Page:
Mexican onyx is a variety of calcite that is used extensively for ornamental purposes. It is carved into figurines and is so popular that almost every child in the USA owns a small onyx animal or two. Carvings such as vases, bookends, plates, eggs, obilisks, pyramids and statues are all popular. It is not the same onyx as the quartz variety of onyx which is a little more precious (it is used in jewelry) and is banded white and black. To avoid confusion it is best to refer to it as Mexican Onyx. Mexican onyx is banded with multiple orange, yellow, red, tan, brown and white colors that have marble-like texture. The carvings are quite attractive and affordable; a rare combination!
Another variety is the so called “Iceland Spar“, which is basically clear cleaved fragments of completely colorless (ice-like) calcite. Originally discovered and named after Eskifjord, Iceland where the calcite is found in basalt cavities. In rock shops around the world, iceland spar is available in large quantities and at affordable prices and are popular among children. Most of today’s iceland spar comes from Mexico. The iceland spar displays the classic cleavage form of calcite, the rhombohedron. Iceland spar was and is used for optical equipment and during World War II it was a strategic mineral as it was used for the sighting equipment of bombardiers and gunners. It is iceland spar that best demonstrates the unique property of calcite called double refraction.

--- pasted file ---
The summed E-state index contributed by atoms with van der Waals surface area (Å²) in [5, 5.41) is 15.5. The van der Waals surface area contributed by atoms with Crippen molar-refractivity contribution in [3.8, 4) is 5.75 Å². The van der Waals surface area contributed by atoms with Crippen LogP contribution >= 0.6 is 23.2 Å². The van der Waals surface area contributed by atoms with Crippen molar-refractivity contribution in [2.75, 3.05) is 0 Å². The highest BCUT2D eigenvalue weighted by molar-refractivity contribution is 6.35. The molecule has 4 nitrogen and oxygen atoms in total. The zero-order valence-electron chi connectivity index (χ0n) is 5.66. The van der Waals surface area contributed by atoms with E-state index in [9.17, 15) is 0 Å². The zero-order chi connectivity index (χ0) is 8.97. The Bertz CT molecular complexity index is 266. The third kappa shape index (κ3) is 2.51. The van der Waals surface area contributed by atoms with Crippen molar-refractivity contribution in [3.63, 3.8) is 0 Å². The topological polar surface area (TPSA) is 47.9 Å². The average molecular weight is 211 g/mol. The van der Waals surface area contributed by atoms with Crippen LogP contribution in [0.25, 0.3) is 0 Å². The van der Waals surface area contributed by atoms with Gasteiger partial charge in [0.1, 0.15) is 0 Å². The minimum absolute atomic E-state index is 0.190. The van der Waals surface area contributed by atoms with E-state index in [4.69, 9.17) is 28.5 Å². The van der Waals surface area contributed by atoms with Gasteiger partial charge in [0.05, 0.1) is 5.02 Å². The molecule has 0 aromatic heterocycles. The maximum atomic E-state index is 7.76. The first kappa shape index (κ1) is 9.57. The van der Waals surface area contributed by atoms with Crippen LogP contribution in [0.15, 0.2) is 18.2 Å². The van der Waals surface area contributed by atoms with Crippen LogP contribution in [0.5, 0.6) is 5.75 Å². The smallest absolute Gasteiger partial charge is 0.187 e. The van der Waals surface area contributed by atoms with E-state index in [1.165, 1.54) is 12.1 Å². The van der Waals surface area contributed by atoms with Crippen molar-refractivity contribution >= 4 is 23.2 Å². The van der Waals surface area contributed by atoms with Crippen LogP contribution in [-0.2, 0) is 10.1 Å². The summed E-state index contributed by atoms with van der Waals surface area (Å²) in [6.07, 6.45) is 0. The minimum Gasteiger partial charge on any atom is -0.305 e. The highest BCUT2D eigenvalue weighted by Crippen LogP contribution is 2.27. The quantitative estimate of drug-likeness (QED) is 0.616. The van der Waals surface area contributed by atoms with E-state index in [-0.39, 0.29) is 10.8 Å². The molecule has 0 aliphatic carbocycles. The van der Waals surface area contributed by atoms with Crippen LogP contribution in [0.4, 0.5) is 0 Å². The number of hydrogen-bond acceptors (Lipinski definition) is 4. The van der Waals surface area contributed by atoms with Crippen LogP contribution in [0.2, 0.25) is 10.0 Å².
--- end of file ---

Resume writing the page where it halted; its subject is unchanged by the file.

Fluorescence, phosphorescence, thermoluminescence and triboluminescence are other important properties of calcite. Although not all specimens demonstrate these properties, some do quite well and this is diagnostic in some cases. One notable case of fluorescence occurs at Franklin, New Jersey where the massive calcite is enriched in a small amount of manganese and fluoresces a bright red under UV light. Some Mexican iceland spar can fluoresce a nice purple or blue color and unique specimens will even phosphoresce (continue to glow) after the UV source has been removed. Triboluminescence is supposedly a property that should occur in most specimens, but is not easily demonstrated. It occurs when the specimen is struck or put under pressure; in a dark room the specimen should glow when this happens.